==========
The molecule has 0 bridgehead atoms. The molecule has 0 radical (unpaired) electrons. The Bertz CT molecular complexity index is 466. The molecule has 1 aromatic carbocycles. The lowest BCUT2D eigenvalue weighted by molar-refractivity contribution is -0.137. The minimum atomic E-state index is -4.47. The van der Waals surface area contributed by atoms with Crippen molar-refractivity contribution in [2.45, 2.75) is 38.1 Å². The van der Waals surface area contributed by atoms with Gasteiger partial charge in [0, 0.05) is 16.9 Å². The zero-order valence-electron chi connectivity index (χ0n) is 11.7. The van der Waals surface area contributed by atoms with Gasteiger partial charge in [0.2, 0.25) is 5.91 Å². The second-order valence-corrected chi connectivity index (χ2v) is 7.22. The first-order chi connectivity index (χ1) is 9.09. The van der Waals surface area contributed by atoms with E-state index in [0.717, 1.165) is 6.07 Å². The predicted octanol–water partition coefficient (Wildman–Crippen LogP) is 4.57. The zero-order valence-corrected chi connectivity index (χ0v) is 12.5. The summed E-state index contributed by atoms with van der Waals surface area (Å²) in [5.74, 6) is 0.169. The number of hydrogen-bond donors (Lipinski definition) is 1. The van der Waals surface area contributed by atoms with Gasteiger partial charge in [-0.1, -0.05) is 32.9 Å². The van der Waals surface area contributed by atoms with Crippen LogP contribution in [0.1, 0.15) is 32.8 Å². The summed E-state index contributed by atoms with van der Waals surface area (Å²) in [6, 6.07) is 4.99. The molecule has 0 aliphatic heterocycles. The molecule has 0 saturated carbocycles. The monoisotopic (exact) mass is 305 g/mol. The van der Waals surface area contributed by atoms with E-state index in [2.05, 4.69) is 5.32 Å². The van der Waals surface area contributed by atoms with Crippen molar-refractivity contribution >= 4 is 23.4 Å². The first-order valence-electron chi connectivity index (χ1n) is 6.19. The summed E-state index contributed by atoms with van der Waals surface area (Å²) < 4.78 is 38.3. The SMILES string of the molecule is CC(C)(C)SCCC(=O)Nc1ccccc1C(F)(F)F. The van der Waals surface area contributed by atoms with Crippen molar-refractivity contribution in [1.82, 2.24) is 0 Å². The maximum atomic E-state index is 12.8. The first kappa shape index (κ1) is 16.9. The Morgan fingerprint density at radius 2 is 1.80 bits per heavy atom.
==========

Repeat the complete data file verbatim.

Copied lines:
The molecule has 0 bridgehead atoms. The molecule has 0 radical (unpaired) electrons. The Bertz CT molecular complexity index is 466. The molecule has 1 aromatic carbocycles. The lowest BCUT2D eigenvalue weighted by molar-refractivity contribution is -0.137. The minimum atomic E-state index is -4.47. The van der Waals surface area contributed by atoms with Crippen molar-refractivity contribution in [2.45, 2.75) is 38.1 Å². The van der Waals surface area contributed by atoms with Gasteiger partial charge in [0, 0.05) is 16.9 Å². The zero-order valence-electron chi connectivity index (χ0n) is 11.7. The van der Waals surface area contributed by atoms with Gasteiger partial charge in [0.2, 0.25) is 5.91 Å². The second-order valence-corrected chi connectivity index (χ2v) is 7.22. The first-order chi connectivity index (χ1) is 9.09. The van der Waals surface area contributed by atoms with E-state index in [0.717, 1.165) is 6.07 Å². The predicted octanol–water partition coefficient (Wildman–Crippen LogP) is 4.57. The zero-order valence-corrected chi connectivity index (χ0v) is 12.5. The summed E-state index contributed by atoms with van der Waals surface area (Å²) in [5.74, 6) is 0.169. The number of hydrogen-bond donors (Lipinski definition) is 1. The van der Waals surface area contributed by atoms with Gasteiger partial charge in [-0.1, -0.05) is 32.9 Å². The van der Waals surface area contributed by atoms with Crippen LogP contribution in [0.1, 0.15) is 32.8 Å². The summed E-state index contributed by atoms with van der Waals surface area (Å²) in [6, 6.07) is 4.99. The molecule has 0 aliphatic heterocycles. The molecule has 0 saturated carbocycles. The monoisotopic (exact) mass is 305 g/mol. The van der Waals surface area contributed by atoms with E-state index in [2.05, 4.69) is 5.32 Å². The van der Waals surface area contributed by atoms with Crippen molar-refractivity contribution >= 4 is 23.4 Å². The first-order valence-electron chi connectivity index (χ1n) is 6.19. The summed E-state index contributed by atoms with van der Waals surface area (Å²) < 4.78 is 38.3. The SMILES string of the molecule is CC(C)(C)SCCC(=O)Nc1ccccc1C(F)(F)F. The van der Waals surface area contributed by atoms with Crippen molar-refractivity contribution in [1.82, 2.24) is 0 Å². The maximum atomic E-state index is 12.8. The first kappa shape index (κ1) is 16.9. The Morgan fingerprint density at radius 2 is 1.80 bits per heavy atom.